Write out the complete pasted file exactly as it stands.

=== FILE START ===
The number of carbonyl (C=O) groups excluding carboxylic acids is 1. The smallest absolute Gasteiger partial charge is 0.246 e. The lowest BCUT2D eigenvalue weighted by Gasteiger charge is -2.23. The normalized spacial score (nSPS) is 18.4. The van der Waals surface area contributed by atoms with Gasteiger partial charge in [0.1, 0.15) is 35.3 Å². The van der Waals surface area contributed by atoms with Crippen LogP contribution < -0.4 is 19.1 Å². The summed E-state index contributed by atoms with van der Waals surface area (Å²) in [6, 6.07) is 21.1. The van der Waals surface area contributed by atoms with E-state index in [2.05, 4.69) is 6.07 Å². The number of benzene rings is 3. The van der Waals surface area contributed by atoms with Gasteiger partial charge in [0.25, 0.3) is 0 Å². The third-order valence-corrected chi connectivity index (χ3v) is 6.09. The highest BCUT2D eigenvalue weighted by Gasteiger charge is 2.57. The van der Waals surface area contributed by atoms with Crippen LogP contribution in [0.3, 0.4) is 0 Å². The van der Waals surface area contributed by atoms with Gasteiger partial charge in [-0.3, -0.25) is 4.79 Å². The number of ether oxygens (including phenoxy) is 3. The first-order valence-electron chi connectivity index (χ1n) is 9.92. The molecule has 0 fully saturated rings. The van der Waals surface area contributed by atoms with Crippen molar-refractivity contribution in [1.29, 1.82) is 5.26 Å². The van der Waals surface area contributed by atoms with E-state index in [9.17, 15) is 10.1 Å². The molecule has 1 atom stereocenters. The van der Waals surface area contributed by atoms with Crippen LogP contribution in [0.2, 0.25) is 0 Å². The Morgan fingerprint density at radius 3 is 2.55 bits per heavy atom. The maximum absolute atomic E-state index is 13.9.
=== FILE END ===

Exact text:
The number of carbonyl (C=O) groups excluding carboxylic acids is 1. The smallest absolute Gasteiger partial charge is 0.246 e. The lowest BCUT2D eigenvalue weighted by Gasteiger charge is -2.23. The normalized spacial score (nSPS) is 18.4. The van der Waals surface area contributed by atoms with Gasteiger partial charge in [0.1, 0.15) is 35.3 Å². The van der Waals surface area contributed by atoms with Crippen LogP contribution < -0.4 is 19.1 Å². The summed E-state index contributed by atoms with van der Waals surface area (Å²) in [6, 6.07) is 21.1. The van der Waals surface area contributed by atoms with E-state index in [2.05, 4.69) is 6.07 Å². The number of benzene rings is 3. The van der Waals surface area contributed by atoms with Gasteiger partial charge in [0.25, 0.3) is 0 Å². The third-order valence-corrected chi connectivity index (χ3v) is 6.09. The highest BCUT2D eigenvalue weighted by Gasteiger charge is 2.57. The van der Waals surface area contributed by atoms with Crippen LogP contribution in [0.3, 0.4) is 0 Å². The van der Waals surface area contributed by atoms with Gasteiger partial charge in [-0.3, -0.25) is 4.79 Å². The number of ether oxygens (including phenoxy) is 3. The first-order valence-electron chi connectivity index (χ1n) is 9.92. The molecule has 0 fully saturated rings. The van der Waals surface area contributed by atoms with Crippen molar-refractivity contribution in [1.29, 1.82) is 5.26 Å². The van der Waals surface area contributed by atoms with E-state index in [9.17, 15) is 10.1 Å². The molecule has 1 atom stereocenters. The van der Waals surface area contributed by atoms with Crippen LogP contribution in [0.2, 0.25) is 0 Å². The Morgan fingerprint density at radius 3 is 2.55 bits per heavy atom. The maximum absolute atomic E-state index is 13.9.